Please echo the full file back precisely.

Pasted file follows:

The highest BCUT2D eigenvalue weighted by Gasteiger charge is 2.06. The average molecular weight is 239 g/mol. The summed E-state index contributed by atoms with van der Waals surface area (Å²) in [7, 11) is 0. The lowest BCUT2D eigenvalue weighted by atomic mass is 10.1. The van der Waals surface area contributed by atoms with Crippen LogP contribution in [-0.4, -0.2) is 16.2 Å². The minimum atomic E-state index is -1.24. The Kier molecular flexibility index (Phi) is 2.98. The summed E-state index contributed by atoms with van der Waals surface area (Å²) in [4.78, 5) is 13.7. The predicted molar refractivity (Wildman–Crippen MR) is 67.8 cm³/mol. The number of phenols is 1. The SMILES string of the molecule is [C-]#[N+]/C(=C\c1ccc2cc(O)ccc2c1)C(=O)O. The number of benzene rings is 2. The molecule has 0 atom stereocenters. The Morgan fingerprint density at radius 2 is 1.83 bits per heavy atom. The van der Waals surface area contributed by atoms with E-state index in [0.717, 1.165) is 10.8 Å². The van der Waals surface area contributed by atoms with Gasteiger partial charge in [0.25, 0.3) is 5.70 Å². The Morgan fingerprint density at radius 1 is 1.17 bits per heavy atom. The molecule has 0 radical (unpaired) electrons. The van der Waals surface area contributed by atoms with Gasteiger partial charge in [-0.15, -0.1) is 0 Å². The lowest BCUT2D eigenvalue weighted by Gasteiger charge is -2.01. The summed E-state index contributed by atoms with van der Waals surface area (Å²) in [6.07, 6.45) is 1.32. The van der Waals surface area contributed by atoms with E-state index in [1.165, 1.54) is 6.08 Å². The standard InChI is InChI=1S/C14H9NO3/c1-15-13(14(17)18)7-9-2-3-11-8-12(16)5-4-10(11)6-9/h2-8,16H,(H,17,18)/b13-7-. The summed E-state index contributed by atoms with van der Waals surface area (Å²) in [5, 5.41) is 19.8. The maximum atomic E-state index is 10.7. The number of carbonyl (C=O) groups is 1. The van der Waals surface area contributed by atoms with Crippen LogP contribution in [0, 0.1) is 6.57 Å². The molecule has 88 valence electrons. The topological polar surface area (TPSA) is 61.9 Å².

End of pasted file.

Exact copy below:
The highest BCUT2D eigenvalue weighted by Gasteiger charge is 2.06. The average molecular weight is 239 g/mol. The summed E-state index contributed by atoms with van der Waals surface area (Å²) in [7, 11) is 0. The lowest BCUT2D eigenvalue weighted by atomic mass is 10.1. The van der Waals surface area contributed by atoms with Crippen LogP contribution in [-0.4, -0.2) is 16.2 Å². The minimum atomic E-state index is -1.24. The Kier molecular flexibility index (Phi) is 2.98. The summed E-state index contributed by atoms with van der Waals surface area (Å²) in [4.78, 5) is 13.7. The predicted molar refractivity (Wildman–Crippen MR) is 67.8 cm³/mol. The number of phenols is 1. The SMILES string of the molecule is [C-]#[N+]/C(=C\c1ccc2cc(O)ccc2c1)C(=O)O. The number of benzene rings is 2. The molecule has 0 atom stereocenters. The Morgan fingerprint density at radius 2 is 1.83 bits per heavy atom. The van der Waals surface area contributed by atoms with E-state index in [0.717, 1.165) is 10.8 Å². The van der Waals surface area contributed by atoms with Gasteiger partial charge in [0.25, 0.3) is 5.70 Å². The Morgan fingerprint density at radius 1 is 1.17 bits per heavy atom. The molecule has 0 radical (unpaired) electrons. The van der Waals surface area contributed by atoms with Gasteiger partial charge in [-0.15, -0.1) is 0 Å². The lowest BCUT2D eigenvalue weighted by Gasteiger charge is -2.01. The summed E-state index contributed by atoms with van der Waals surface area (Å²) in [6.07, 6.45) is 1.32. The van der Waals surface area contributed by atoms with E-state index in [1.165, 1.54) is 6.08 Å². The standard InChI is InChI=1S/C14H9NO3/c1-15-13(14(17)18)7-9-2-3-11-8-12(16)5-4-10(11)6-9/h2-8,16H,(H,17,18)/b13-7-. The summed E-state index contributed by atoms with van der Waals surface area (Å²) in [5, 5.41) is 19.8. The maximum atomic E-state index is 10.7. The number of carbonyl (C=O) groups is 1. The van der Waals surface area contributed by atoms with Crippen LogP contribution in [0, 0.1) is 6.57 Å². The molecule has 88 valence electrons. The topological polar surface area (TPSA) is 61.9 Å².